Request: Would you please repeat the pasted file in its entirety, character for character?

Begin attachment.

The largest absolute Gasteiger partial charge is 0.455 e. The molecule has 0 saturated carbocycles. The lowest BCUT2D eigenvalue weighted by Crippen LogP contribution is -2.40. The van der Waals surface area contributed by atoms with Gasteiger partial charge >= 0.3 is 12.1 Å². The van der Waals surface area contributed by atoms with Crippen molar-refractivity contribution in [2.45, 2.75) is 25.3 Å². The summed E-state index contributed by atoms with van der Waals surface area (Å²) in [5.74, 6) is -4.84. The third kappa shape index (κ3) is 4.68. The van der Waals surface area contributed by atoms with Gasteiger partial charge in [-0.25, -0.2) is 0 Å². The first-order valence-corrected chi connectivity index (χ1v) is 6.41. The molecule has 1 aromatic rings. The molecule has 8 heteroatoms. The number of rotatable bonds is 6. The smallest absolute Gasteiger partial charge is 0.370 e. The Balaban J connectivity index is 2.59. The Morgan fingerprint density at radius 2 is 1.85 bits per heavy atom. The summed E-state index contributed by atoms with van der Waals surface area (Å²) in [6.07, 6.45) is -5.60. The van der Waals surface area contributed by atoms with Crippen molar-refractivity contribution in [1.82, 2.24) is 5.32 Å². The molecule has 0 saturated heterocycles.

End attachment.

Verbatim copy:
The largest absolute Gasteiger partial charge is 0.455 e. The molecule has 0 saturated carbocycles. The lowest BCUT2D eigenvalue weighted by Crippen LogP contribution is -2.40. The van der Waals surface area contributed by atoms with Gasteiger partial charge >= 0.3 is 12.1 Å². The van der Waals surface area contributed by atoms with Crippen molar-refractivity contribution in [2.45, 2.75) is 25.3 Å². The summed E-state index contributed by atoms with van der Waals surface area (Å²) in [5.74, 6) is -4.84. The third kappa shape index (κ3) is 4.68. The van der Waals surface area contributed by atoms with Gasteiger partial charge in [-0.25, -0.2) is 0 Å². The first-order valence-corrected chi connectivity index (χ1v) is 6.41. The molecule has 1 aromatic rings. The molecule has 8 heteroatoms. The number of rotatable bonds is 6. The smallest absolute Gasteiger partial charge is 0.370 e. The Balaban J connectivity index is 2.59. The Morgan fingerprint density at radius 2 is 1.85 bits per heavy atom. The summed E-state index contributed by atoms with van der Waals surface area (Å²) in [6.07, 6.45) is -5.60. The van der Waals surface area contributed by atoms with Crippen molar-refractivity contribution in [1.82, 2.24) is 5.32 Å². The molecule has 0 saturated heterocycles.